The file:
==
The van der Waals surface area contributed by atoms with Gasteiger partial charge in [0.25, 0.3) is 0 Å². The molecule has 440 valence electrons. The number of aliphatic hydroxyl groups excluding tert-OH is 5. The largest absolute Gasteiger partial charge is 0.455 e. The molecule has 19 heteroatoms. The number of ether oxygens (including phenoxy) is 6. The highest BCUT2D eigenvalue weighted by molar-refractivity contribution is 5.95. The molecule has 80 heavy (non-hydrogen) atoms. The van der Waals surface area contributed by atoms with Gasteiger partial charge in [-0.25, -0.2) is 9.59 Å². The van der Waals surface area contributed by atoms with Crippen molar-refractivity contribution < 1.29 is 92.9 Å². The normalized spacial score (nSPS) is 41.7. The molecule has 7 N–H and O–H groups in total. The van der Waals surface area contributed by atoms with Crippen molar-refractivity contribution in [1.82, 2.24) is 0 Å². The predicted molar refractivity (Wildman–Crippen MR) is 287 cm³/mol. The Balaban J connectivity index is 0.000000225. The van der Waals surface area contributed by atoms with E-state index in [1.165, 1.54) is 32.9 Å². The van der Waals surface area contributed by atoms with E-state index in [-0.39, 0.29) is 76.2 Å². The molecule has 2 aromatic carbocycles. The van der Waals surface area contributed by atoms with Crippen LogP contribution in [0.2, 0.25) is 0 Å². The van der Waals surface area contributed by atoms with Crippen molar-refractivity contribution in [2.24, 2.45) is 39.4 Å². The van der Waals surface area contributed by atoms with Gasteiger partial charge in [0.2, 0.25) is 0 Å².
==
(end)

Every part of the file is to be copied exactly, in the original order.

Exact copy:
The van der Waals surface area contributed by atoms with Gasteiger partial charge in [0.25, 0.3) is 0 Å². The molecule has 440 valence electrons. The number of aliphatic hydroxyl groups excluding tert-OH is 5. The largest absolute Gasteiger partial charge is 0.455 e. The molecule has 19 heteroatoms. The number of ether oxygens (including phenoxy) is 6. The highest BCUT2D eigenvalue weighted by molar-refractivity contribution is 5.95. The molecule has 80 heavy (non-hydrogen) atoms. The van der Waals surface area contributed by atoms with Gasteiger partial charge in [-0.25, -0.2) is 9.59 Å². The van der Waals surface area contributed by atoms with Crippen molar-refractivity contribution < 1.29 is 92.9 Å². The normalized spacial score (nSPS) is 41.7. The molecule has 7 N–H and O–H groups in total. The van der Waals surface area contributed by atoms with Crippen molar-refractivity contribution in [1.82, 2.24) is 0 Å². The predicted molar refractivity (Wildman–Crippen MR) is 287 cm³/mol. The Balaban J connectivity index is 0.000000225. The van der Waals surface area contributed by atoms with E-state index in [1.165, 1.54) is 32.9 Å². The van der Waals surface area contributed by atoms with E-state index in [-0.39, 0.29) is 76.2 Å². The molecule has 2 aromatic carbocycles. The van der Waals surface area contributed by atoms with Crippen LogP contribution in [0.2, 0.25) is 0 Å². The van der Waals surface area contributed by atoms with Crippen molar-refractivity contribution in [2.24, 2.45) is 39.4 Å². The van der Waals surface area contributed by atoms with Gasteiger partial charge in [0.2, 0.25) is 0 Å².